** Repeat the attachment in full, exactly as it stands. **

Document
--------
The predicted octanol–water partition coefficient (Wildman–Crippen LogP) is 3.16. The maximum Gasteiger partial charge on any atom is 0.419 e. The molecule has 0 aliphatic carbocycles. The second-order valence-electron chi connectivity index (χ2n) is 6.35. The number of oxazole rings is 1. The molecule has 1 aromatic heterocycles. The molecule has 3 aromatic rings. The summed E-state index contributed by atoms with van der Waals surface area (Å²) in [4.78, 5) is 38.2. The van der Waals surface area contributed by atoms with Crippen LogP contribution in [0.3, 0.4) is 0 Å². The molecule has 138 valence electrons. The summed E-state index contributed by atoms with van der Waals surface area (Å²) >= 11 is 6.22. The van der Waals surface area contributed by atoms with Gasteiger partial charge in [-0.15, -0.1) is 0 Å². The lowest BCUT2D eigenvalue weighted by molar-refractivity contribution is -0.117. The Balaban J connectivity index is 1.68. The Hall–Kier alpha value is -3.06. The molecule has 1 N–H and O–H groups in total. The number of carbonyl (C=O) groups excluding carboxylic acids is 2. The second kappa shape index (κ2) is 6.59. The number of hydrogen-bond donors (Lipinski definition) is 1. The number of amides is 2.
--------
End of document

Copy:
The predicted octanol–water partition coefficient (Wildman–Crippen LogP) is 3.16. The maximum Gasteiger partial charge on any atom is 0.419 e. The molecule has 0 aliphatic carbocycles. The second-order valence-electron chi connectivity index (χ2n) is 6.35. The number of oxazole rings is 1. The molecule has 1 aromatic heterocycles. The molecule has 3 aromatic rings. The summed E-state index contributed by atoms with van der Waals surface area (Å²) in [4.78, 5) is 38.2. The van der Waals surface area contributed by atoms with Crippen LogP contribution in [0.3, 0.4) is 0 Å². The molecule has 138 valence electrons. The summed E-state index contributed by atoms with van der Waals surface area (Å²) >= 11 is 6.22. The van der Waals surface area contributed by atoms with Gasteiger partial charge in [-0.15, -0.1) is 0 Å². The lowest BCUT2D eigenvalue weighted by molar-refractivity contribution is -0.117. The Balaban J connectivity index is 1.68. The Hall–Kier alpha value is -3.06. The molecule has 1 N–H and O–H groups in total. The number of carbonyl (C=O) groups excluding carboxylic acids is 2. The second kappa shape index (κ2) is 6.59. The number of hydrogen-bond donors (Lipinski definition) is 1. The number of amides is 2.